Thus the plain language of the statute and relevant guideline clearly provide that a court may not sentence a defendant under the "safety valve" provision when that defendant has more than 1 criminal history point as calculated under U.S.S.G. § 4A1.1--regardless of whatever downward departure a court might grant under U.S.S.G. § 4A1.3. The courts of appeals which have considered this issue are uniform on this point: a defendant who has more than 1 criminal history point cannot be sentenced under the "safety valve" provision. See United States v. Orozco, 121 F.3d 628 (11th Cir. 1997); United States v. Resto, 74 F.3d 22 (2d Cir. 1996); United States v. Valencia-Andrade, 72 F.3d 770 (9th Cir. 1995).

We sympathize with the district court's desire under the facts of this case to sentence appellee below the mandatory minimum; we must, nevertheless, remand the case with instructions to resentence appellee in accordance with the mandatory minimum of 120 months.

So ordered.

 1

Count two was dismissed pursuant to a plea agreement with the government

 2

This calculation was based upon a base offense level of 32, see U.S.S.G. § 2D1.1(a) (4), minus a three level downward adjustment for timely acceptance of responsibility under U.S.S.G. § 3E1.1(a)

 3

The number of criminal history points assigned to a defendant determines her criminal history category. See U.S.S.G. Ch. 5,Pt. A. For example, 0 or 1 points places a defendant in category I; 2 or 3 in category II; 4, 5, or 6 in category III, and so forth

 4

The conviction should not have been counted because it was a misdemeanor which resulted in imprisonment for fewer than 30 days. See U.S.S.G. § 4A1.2(c) (1)

 5

The "safety valve" provision provides that a court may sentence a defendant below the statutory mandatory minimum if the court finds that the statute's five criteria are met. One of these criteria is that "the defendant does not have more than 1 criminal history point, as determined under the sentencing guidelines." 18 U.S.C. § 3553(f) (1) and U.S.S.G. § 5C1.2(1)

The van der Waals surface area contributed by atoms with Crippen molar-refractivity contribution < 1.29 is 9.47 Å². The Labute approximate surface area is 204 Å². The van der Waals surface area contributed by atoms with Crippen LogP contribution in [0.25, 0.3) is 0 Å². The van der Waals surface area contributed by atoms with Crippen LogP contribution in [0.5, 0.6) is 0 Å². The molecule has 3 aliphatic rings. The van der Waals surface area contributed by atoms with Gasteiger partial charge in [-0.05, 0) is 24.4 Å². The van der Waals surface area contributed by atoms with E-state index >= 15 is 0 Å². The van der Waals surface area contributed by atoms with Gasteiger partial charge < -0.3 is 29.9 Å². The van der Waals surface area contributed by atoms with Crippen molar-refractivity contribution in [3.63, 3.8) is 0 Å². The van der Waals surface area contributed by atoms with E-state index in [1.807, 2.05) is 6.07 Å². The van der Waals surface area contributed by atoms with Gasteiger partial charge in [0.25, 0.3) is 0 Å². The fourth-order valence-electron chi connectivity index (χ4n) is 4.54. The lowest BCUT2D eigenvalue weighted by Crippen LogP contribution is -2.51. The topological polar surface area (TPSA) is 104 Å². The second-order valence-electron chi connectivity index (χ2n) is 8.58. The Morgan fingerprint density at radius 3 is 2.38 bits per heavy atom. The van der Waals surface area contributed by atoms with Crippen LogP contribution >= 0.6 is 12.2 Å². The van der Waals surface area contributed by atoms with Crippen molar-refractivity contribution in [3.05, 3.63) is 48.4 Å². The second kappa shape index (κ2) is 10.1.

6

This debriefing was necessary in order for appellee to meet criterion 5 of the "safety valve" provision, which requires a defendant truthfully to provide the government with any information he has surrounding the offense. See 18 U.S.C. § 3553(f) (5). Appellee was in fact debriefed on September 10, 1997 by a Federal Bureau of Investigation agent and provided information to the satisfaction of this agent

7 U.S.S.G. § 4A1.1(d) requires the addition of 2 criminal history points if a defendant commits an offense while under any criminal justice sentence, including probation.

 8

The district court noted that, outside of his contempt conviction, appellee's sole prior conviction was a misdemeanor simple possession of heroin conviction at the age of nineteen. See United States v. Robinson, 991 F. Supp. 1 (D.D.C. 1997). The court noted as well that both the PSR and several letters submitted to the court indicated that the arrest for possession of heroin took place shortly after the death of appellee's father from AIDS, and that prior to his father's death, appellee had been "respectful, family-oriented and law-abiding." Id. at 3. Finally, the court noted that in the time period after the commission of the offense but prior to his arrest (the government waited nearly a year to arrest him), appellee had demonstrated responsibility by helping to care for his younger sister and his girlfriend's daughter and that he had made efforts to correct his anti-social behavior. See id